Hides and skins are by-products from the meat and dairy industry. Once they are generated, man has only two options: to let them go to waste or recycle them into leather. Tanners eventually took up the mission of the latter. Thanks to tanning, the hide or skin doesn’t rot, withstands mechanical and thermal stress, can be dyed and becomes fit for various uses.

Typically, there are three tanning techniques: vegetable, mineral and synthetic tanning. The technique that conquered the market relies on mineral trivalent chromium, or Cr(III); around 85–90% of all leathers in the world are Cr(III) tanned. There must be a reason for that.

“Cr(III), correctly and responsibly used in tanneries, is perfectly okay.”

Indeed, Cr(III) is extremely versatile. It can be used with all typologies of hides and skins; its use is simple, precise and secure; the process time is shortened; and the amount of chemicals reduced. In short, it is the market’s most-demanded processing technique – and tanneries listen to their customers.

Moreover, the trivalent form of chromium is an essential trace element, which the human body needs in small quantities. It contributes to the normal metabolism of carbohydrates, lipids and proteins. In fact, a lot of alimentary supplements are dedicated to this. Cr(III) naturally exists in food like bread yeast, meat, potatoes, cheese, molasses, spices, wholemeal bread, cereals, fresh fruits and vegetables.

So, why are people concerned? This mineral has become a kind of scapegoat for negative influences on human health or the environment, although the corresponding EU legislation (REACH dossier) has redeemed its image. The only relevant issue concerns people sensitive to chromium – a tiny fraction of the population – far less than those allergic to nuts or cat hair, and far less risky as well, as it is limited to contact dermatitis.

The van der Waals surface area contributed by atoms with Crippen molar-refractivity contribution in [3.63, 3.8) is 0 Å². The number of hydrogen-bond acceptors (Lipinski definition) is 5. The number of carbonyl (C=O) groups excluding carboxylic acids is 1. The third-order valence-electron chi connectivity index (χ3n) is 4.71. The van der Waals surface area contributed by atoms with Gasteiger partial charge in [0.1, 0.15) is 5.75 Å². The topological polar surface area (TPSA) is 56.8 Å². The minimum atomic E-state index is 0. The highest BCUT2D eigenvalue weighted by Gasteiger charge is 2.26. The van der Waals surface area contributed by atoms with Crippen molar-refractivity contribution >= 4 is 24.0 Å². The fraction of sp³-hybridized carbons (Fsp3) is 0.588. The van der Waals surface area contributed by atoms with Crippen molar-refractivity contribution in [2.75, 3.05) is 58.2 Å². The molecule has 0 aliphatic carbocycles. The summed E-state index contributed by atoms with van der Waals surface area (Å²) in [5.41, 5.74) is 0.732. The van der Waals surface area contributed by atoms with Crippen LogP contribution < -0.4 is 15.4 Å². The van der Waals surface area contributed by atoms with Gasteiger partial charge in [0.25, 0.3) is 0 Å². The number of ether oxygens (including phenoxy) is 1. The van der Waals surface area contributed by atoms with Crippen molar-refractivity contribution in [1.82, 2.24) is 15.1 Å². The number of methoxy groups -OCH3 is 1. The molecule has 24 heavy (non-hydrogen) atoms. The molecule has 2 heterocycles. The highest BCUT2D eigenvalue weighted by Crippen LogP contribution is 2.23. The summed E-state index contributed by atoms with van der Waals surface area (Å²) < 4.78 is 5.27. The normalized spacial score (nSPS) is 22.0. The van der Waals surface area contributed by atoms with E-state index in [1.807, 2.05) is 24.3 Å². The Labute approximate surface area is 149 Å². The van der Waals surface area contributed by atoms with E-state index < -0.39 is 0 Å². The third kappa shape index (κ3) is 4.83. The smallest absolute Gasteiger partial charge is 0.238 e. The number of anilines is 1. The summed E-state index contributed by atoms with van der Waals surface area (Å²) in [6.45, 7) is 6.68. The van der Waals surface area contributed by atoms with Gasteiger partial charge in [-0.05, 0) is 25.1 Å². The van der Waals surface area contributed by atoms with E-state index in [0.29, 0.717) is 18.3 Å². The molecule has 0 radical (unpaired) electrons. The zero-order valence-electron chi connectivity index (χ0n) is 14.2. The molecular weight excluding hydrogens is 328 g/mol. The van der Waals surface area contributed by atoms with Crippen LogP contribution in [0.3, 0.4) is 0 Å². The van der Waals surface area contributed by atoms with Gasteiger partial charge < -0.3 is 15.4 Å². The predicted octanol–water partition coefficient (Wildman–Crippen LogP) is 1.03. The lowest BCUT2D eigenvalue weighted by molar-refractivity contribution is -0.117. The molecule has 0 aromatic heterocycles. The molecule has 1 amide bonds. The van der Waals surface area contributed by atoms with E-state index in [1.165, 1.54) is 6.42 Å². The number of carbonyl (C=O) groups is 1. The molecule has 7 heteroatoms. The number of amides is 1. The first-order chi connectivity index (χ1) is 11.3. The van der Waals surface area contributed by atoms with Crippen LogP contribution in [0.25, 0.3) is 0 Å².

Negative perception

Leather has also been associated with hexavalent chromium, Cr(VI). This other form of chromium is not as benign as its trivalent form, but it is not used for tanning, as it has no tanning properties. How can it be, then, that traces of Cr(VI) have been found in certain leathers? That occurs in leather of doubtful origin, where the process and the process chemicals used are not state of the art. In such cases, unfixed Cr(III) can oxidise into Cr(VI). However, appropriate technologies and reputable chemicals, as well as quality control, provide a high level of safety to ensure this doesn’t happen.

The use of trivalent chromium salts can be traced back more than 150 years in the leather industry and no major public health problem has ever been reported. Only vegetable tannins have a longer history of safe use. Also, in spite of all scientific developments, no alternative with equivalent performances has been found so far.

Cr(III), correctly and responsibly used in tanneries, is perfectly okay. So rest assured that chromiumtanned leather from reliable sources presents no danger to the average consumer. Don’t eat your shoes like Charlie Chaplin did in The Gold Rush, of course, but enjoy their long-lasting comfort and beauty – and always ask where the leather is comes from.